As reported in this local article, headlined "Immigration status can be used to help decide sentencing, Nebraska Supreme Court says," the top court in the Cornhusker State handed down an interesting ruling late last week. Here is the effective press summary of the decision:

A person’s immigration status can be considered when deciding if someone should be sentenced to probation rather than jail, though it cannot be the sole factor, the Nebraska Supreme Court ruled Friday. It was the first time the state’s highest court has weighed in on the issue of whether criminal defendants can be denied probation solely because they are in the country illegally.

Jose Cerritos-Valdez had appealed after being sentenced to 230 days in jail and a $500 fine for two misdemeanors, attempted possession of a controlled substance and driving under the influence. His driving privileges were revoked for one year.

During sentencing, Sarpy County District Judge David Arterburn expressed reluctance to sentence Cerritos-Valdez to probation. One condition of probation is to obey all laws, and to do that, the judge said, would require Cerritos-Valdez to leave the country, because he was in the United States illegally. Arterburn also said he’d like to get some guidance on the issue from a higher court.

The Supreme Court’s ruling, written by Judge Stephanie Stacy, said that while this is an unsettled area of law, a consensus has formed in other courts that defendants cannot be denied probation solely because they are in the country illegally.

The full ruling in Nebraska v. Cerritos-Valdez is available at this link, and here is the heart of the court's nuanced analysis (with footnotes/cites removed):

This case presents the narrow question of whether a defendant’s undocumented status is a relevant consideration when determining whether to grant or deny probation.  We have not previously considered this question, but other courts have.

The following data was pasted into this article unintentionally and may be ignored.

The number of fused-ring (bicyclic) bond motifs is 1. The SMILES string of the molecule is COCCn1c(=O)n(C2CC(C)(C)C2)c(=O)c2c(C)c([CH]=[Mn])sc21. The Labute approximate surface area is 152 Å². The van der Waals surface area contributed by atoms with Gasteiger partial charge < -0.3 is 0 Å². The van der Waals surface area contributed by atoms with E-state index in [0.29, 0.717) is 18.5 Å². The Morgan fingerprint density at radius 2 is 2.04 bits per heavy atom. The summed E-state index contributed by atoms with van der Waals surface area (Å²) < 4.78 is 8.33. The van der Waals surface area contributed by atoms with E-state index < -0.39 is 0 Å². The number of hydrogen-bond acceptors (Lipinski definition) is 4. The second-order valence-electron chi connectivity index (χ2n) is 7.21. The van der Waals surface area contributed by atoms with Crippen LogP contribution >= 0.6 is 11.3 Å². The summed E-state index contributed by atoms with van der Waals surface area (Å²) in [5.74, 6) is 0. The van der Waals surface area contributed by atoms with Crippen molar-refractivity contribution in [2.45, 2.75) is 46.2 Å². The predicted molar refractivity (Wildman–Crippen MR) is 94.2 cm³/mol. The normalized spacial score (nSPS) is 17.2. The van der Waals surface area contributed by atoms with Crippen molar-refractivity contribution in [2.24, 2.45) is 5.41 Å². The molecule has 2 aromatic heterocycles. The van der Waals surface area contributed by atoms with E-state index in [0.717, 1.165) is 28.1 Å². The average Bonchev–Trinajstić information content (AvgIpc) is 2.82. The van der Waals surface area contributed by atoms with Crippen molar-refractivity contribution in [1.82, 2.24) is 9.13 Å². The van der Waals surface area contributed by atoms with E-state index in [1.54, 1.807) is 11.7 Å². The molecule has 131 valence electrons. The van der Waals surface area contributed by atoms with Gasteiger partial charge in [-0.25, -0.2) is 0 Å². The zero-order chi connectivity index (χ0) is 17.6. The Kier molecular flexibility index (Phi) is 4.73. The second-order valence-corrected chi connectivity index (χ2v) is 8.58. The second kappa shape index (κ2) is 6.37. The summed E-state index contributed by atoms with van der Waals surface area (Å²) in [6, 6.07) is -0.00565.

While the law in this area is not well settled, a consensus has developed that it is impermissible for a sentencing court to deny probation based solely on a defendant’s undocumented status.  Beyond that broad proposition, courts differ on when, or for what purpose, a sentencing judge may properly consider a defendant’s undocumented status when deciding whether to impose probation.

Generally, in discussing whether it was proper to consider a defendant’s undocumented status in connection with deciding whether to impose a sentence of probation, other courts have focused on whether the defendant’s status implicated other relevant sentencing considerations.  For instance, some courts have held it is appropriate to consider the effect of a defendant’s undocumented status on his or her ability or willingness to comply with conditions of probation.  Other courts have reasoned that a defendant’s undocumented status or a history of repeated illegal reentry into the U.S. may demonstrate an “unwillingness to conform his or her conduct to the conditions of probation” or show that a probation sentence would not “be at all effective” for that defendant.  Still others have held that the undocumented status of defendants may be considered as it relates to their criminal history.  At least one court has noted that a defendant’s undocumented status is properly considered as it relates to the defendant’s employment history or legal employability.  And we note that in some instances, defendants have specifically asked the sentencing court to consider their undocumented status, arguing it would be error not to consider it.